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Dangers of Hypertension

hypertension

About 1 in 3 adults have high blood pressure, or hypertension. This is a serious health condition as it increases the risk of heart disease and stroke. This is why it is so important to monitor and control your blood pressure.

What is Hypertension?

                Your blood pressure is the force of blood pushing from your heart through your arteries to the rest of your body. It is measured using two numbers. The first number is the systolic pressure, it measures the pressure in your blood vessels when your heart beats. The second number is the diastolic blood pressure. It measures the pressure in your blood vessels when your heart rests between beats. The chart below lists the blood pressure stages.

                       

High blood pressure occurs when your arteries narrow due to plaque buildup overtime. This occurs over many years and can cause damage and hardening of your arteries and vessels. This leads to decreased blood flow, heart disease, heart failure, and even a heart attack or stroke. Most people don’t even know that they have hypertension because there are very few symptoms. This is why it is so important to get your blood pressure checked regularly. This can be done at your doctor’s office, the Ste. Genevieve County Health Department or even at home.

 

 

Risk Factors

It is unknown what causes hypertension. However, there are several risk factors such as age, race, family history, being overweight, not being physically active, using tobacco or alcohol, a high sodium (salt) diet, stress and certain chronic conditions.

  • Age: The risk of hypertension increases with age.
  • Race: High blood pressure is common in African Americans and develops at an earlier age than       Caucasians.
  • Family History: a family history of hypertension increases your risk of developing high blood pressure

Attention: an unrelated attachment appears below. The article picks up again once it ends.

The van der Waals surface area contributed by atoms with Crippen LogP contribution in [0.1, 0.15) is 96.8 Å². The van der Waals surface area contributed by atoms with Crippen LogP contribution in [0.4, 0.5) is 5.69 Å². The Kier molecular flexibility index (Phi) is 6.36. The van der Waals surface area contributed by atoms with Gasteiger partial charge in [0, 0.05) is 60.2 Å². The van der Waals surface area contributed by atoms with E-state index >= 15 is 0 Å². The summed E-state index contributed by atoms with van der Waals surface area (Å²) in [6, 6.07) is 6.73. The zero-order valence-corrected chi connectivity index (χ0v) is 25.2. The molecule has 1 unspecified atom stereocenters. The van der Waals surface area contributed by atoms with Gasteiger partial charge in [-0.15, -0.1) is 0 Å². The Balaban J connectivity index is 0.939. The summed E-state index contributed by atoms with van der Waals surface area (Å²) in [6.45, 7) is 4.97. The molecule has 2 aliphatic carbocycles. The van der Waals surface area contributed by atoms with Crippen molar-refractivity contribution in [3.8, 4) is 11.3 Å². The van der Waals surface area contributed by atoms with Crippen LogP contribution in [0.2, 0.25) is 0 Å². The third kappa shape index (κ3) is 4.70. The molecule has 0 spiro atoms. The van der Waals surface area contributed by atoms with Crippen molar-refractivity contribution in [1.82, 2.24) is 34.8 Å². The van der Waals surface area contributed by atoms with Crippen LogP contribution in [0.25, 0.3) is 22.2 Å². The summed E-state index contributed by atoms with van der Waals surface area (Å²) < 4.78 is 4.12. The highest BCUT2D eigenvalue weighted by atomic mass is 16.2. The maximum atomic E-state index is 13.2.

• Overweight and physically inactive: the more you weigh the more blood that you need to supply oxygen and nutrients to your tissues. As the amount of blood increases so does the pressure on your arteries. Additionally, people who are inactive have higher heart rates causing the heart to work harder leading to high blood pressure
  • Use of tobacco: smoking and chewing tobacco raises blood pressure and can cause your arteries to narrow which increases your risk of heart disease
  • A high sodium diet: too much salt in your diet can cause your body to hold onto fluid which increases blood pressure
  • Other Chronic diseases: kidney disease, diabetes and sleep apnea increase the risk of hypertension.

Treatment

By knowing your risk factors, you can make modifications and lifestyle changes to decrease your chance of developing hypertension. Some ways you can lower your blood pressure are eating a healthy diet low in sodium, fat and cholesterol, and high in fresh fruits and vegetables. Regular physical activity such as walking for just 10 minutes a day is a great way to reduce your blood pressure. It is also important to monitor your blood pressure regularly and talk to your doctor about medications to help lower your blood pressure and reduce your risk of heart attack and stroke.